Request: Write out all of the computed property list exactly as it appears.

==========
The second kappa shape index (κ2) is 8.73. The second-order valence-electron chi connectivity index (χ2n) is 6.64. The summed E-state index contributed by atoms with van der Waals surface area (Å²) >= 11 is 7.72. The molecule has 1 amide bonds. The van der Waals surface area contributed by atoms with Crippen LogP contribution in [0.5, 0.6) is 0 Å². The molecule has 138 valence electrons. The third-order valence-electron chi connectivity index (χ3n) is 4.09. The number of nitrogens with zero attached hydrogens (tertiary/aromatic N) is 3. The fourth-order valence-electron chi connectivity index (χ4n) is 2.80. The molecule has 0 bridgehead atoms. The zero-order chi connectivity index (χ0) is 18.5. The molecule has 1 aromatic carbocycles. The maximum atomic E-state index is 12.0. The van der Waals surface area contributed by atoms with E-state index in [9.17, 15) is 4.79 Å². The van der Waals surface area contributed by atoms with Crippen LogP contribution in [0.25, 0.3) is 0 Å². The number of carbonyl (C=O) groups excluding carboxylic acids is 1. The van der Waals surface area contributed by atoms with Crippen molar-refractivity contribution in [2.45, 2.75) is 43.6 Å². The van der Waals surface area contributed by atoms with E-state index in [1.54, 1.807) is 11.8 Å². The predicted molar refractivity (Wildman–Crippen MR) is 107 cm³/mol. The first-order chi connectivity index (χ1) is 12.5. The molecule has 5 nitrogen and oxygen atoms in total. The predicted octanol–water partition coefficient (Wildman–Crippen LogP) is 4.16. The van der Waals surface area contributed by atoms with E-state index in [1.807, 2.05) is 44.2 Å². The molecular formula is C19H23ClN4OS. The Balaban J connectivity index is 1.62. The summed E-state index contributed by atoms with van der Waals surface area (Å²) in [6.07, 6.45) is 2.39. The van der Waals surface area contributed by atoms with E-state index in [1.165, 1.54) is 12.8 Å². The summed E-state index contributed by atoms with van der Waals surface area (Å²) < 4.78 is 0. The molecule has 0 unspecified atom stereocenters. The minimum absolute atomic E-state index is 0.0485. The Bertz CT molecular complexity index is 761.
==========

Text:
The second kappa shape index (κ2) is 8.73. The second-order valence-electron chi connectivity index (χ2n) is 6.64. The summed E-state index contributed by atoms with van der Waals surface area (Å²) >= 11 is 7.72. The molecule has 1 amide bonds. The van der Waals surface area contributed by atoms with Crippen LogP contribution in [0.5, 0.6) is 0 Å². The molecule has 138 valence electrons. The third-order valence-electron chi connectivity index (χ3n) is 4.09. The number of nitrogens with zero attached hydrogens (tertiary/aromatic N) is 3. The fourth-order valence-electron chi connectivity index (χ4n) is 2.80. The molecule has 0 bridgehead atoms. The zero-order chi connectivity index (χ0) is 18.5. The molecule has 1 aromatic carbocycles. The maximum atomic E-state index is 12.0. The van der Waals surface area contributed by atoms with E-state index in [9.17, 15) is 4.79 Å². The van der Waals surface area contributed by atoms with Crippen LogP contribution in [0.25, 0.3) is 0 Å². The number of carbonyl (C=O) groups excluding carboxylic acids is 1. The van der Waals surface area contributed by atoms with Crippen molar-refractivity contribution in [2.45, 2.75) is 43.6 Å². The van der Waals surface area contributed by atoms with E-state index in [1.54, 1.807) is 11.8 Å². The predicted molar refractivity (Wildman–Crippen MR) is 107 cm³/mol. The first-order chi connectivity index (χ1) is 12.5. The molecule has 5 nitrogen and oxygen atoms in total. The predicted octanol–water partition coefficient (Wildman–Crippen LogP) is 4.16. The van der Waals surface area contributed by atoms with E-state index in [1.807, 2.05) is 44.2 Å². The molecular formula is C19H23ClN4OS. The Balaban J connectivity index is 1.62. The summed E-state index contributed by atoms with van der Waals surface area (Å²) in [6.07, 6.45) is 2.39. The van der Waals surface area contributed by atoms with E-state index in [1.165, 1.54) is 12.8 Å². The summed E-state index contributed by atoms with van der Waals surface area (Å²) < 4.78 is 0. The molecule has 0 unspecified atom stereocenters. The minimum absolute atomic E-state index is 0.0485. The Bertz CT molecular complexity index is 761.